37th/52nd Battalion (Australia)
A machine-gun crew from the 37th/52nd Battalion in New Guinea, 1944
|Size||~800–900 all ranks[Note 1]|
|Part of||4th Brigade, 5th Division|
|Colours||Black over Red|
|Unit Colour Patch|
The 37th/52nd Battalion was an infantry battalion of the Australian Army. Formed in 1930 from two previously existing Militia battalions, the battalion remained on the Australian order of battle until 1937. During World War II it was revived in 1942 and subsequently saw active service with the 4th Brigade against the Japanese in the Huon Peninsula and New Britain campaigns. It was disbanded after the war in 1946.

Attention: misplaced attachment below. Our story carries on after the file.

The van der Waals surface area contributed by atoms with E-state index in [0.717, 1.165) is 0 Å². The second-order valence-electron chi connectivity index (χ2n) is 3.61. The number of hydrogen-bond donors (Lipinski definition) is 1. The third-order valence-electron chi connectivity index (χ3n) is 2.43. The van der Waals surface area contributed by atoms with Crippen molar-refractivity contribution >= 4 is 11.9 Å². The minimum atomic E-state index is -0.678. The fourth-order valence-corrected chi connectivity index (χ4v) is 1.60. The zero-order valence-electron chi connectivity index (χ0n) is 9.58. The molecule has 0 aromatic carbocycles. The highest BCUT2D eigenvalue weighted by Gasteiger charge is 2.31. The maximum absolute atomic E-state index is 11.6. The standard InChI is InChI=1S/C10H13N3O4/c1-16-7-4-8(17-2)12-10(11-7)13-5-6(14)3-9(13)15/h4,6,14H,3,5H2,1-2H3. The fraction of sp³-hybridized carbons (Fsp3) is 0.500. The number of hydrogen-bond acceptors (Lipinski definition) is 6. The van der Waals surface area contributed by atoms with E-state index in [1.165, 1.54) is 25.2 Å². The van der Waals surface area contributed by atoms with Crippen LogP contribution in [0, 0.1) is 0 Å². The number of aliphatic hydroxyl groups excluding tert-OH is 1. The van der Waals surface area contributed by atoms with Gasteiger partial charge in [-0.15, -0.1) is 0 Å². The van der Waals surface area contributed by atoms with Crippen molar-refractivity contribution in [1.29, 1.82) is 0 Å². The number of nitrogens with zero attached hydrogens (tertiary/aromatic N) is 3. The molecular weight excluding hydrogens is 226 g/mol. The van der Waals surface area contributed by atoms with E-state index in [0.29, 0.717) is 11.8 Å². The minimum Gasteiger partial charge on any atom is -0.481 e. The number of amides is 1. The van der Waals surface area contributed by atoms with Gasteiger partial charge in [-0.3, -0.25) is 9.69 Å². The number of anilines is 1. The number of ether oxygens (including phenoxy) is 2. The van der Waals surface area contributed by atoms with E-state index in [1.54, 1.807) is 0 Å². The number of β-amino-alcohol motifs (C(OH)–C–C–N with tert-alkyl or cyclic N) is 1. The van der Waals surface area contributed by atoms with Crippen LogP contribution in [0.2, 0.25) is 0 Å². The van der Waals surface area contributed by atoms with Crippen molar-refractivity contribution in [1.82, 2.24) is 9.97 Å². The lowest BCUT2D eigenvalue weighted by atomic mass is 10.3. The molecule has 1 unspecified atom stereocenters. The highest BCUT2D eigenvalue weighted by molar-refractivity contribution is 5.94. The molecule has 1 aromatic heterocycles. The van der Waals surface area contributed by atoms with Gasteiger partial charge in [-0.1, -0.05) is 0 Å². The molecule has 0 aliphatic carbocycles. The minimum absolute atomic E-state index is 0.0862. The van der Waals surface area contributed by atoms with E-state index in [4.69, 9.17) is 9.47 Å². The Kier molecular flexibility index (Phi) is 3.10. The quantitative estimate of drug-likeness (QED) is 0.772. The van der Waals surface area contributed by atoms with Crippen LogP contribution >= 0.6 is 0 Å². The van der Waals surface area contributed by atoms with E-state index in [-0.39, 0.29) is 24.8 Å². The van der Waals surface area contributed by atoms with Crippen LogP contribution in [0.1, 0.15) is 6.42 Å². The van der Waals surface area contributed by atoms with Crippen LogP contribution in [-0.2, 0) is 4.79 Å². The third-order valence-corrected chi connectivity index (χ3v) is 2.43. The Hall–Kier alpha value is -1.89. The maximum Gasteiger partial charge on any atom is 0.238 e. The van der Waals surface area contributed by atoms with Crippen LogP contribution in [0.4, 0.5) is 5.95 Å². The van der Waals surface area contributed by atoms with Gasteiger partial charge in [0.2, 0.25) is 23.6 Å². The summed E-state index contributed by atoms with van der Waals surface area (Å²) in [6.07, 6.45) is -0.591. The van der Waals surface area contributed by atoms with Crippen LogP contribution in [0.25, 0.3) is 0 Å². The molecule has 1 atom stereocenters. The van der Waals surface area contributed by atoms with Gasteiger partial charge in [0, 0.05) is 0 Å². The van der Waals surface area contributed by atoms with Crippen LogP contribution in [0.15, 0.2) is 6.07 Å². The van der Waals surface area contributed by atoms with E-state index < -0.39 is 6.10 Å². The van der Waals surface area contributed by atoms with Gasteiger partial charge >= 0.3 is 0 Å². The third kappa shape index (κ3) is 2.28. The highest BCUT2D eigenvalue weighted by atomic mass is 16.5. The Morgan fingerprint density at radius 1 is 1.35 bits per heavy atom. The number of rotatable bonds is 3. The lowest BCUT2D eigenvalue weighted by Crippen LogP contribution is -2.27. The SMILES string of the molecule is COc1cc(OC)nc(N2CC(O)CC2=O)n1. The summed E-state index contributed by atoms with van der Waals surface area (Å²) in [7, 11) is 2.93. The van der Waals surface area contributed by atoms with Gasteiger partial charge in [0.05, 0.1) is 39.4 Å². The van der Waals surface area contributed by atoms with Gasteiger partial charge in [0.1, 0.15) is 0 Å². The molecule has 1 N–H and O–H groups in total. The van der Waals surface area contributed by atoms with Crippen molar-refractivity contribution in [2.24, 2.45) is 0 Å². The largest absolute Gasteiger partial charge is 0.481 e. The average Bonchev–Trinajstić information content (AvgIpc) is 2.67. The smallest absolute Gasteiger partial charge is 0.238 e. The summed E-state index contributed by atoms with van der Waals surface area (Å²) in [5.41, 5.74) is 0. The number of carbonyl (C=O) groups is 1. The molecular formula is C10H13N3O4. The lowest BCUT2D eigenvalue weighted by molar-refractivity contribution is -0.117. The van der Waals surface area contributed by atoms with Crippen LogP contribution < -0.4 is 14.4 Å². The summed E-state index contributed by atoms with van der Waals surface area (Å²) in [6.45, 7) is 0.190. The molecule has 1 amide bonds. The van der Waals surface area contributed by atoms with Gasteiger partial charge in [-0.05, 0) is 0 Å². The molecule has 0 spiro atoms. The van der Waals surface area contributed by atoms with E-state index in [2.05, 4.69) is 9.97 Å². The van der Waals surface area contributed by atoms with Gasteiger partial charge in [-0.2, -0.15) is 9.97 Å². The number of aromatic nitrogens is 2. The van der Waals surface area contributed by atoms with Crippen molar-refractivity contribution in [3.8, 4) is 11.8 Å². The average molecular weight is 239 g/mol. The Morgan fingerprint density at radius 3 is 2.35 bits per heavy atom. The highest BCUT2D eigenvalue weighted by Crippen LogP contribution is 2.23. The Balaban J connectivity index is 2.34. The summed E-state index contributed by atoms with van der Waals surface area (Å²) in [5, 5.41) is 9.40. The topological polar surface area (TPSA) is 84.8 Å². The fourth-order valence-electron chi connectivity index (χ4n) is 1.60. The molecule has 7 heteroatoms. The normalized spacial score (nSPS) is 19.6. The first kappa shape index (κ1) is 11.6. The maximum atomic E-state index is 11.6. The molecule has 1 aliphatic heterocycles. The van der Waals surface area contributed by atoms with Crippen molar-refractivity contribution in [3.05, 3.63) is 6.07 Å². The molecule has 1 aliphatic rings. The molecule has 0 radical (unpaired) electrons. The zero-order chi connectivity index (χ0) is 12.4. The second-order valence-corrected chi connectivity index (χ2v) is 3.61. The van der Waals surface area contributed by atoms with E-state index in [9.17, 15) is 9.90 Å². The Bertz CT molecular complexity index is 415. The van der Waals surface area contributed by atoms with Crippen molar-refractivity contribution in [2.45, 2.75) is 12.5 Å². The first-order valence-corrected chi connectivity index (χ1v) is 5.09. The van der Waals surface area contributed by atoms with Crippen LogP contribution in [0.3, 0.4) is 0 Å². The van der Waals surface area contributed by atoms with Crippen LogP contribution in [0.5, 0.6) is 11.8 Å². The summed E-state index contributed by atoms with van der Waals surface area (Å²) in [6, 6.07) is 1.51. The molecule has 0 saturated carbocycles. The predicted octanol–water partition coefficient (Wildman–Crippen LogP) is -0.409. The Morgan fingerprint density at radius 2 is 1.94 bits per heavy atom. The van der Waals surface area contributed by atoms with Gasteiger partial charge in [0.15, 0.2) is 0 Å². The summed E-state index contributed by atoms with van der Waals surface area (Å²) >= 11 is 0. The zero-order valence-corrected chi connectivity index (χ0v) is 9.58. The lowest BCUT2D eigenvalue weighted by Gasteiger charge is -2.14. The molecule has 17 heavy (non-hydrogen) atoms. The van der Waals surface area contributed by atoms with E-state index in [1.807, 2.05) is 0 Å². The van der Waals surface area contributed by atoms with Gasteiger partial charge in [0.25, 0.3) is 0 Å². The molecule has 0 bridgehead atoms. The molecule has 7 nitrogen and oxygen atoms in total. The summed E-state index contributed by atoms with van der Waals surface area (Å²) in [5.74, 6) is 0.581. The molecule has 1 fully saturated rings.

The 37th/52nd Battalion was formed in the state of Victoria in 1930 as part of a rationalisation of the Australia's part-time military forces that came about as a result of the combined effects of the suspension of compulsory service by the newly elected Scullin Labor government and the Great Depression; its predecessor units were the 37th and 52nd Battalions. Upon establishment, the unit adopted the territorial designation of the "Henty Regiment". The battalion remained in existence until 1937 when, as part of an expansion of the Australian military due to concerns about the threat of war in Europe, the battalion was split to reform its predecessor units.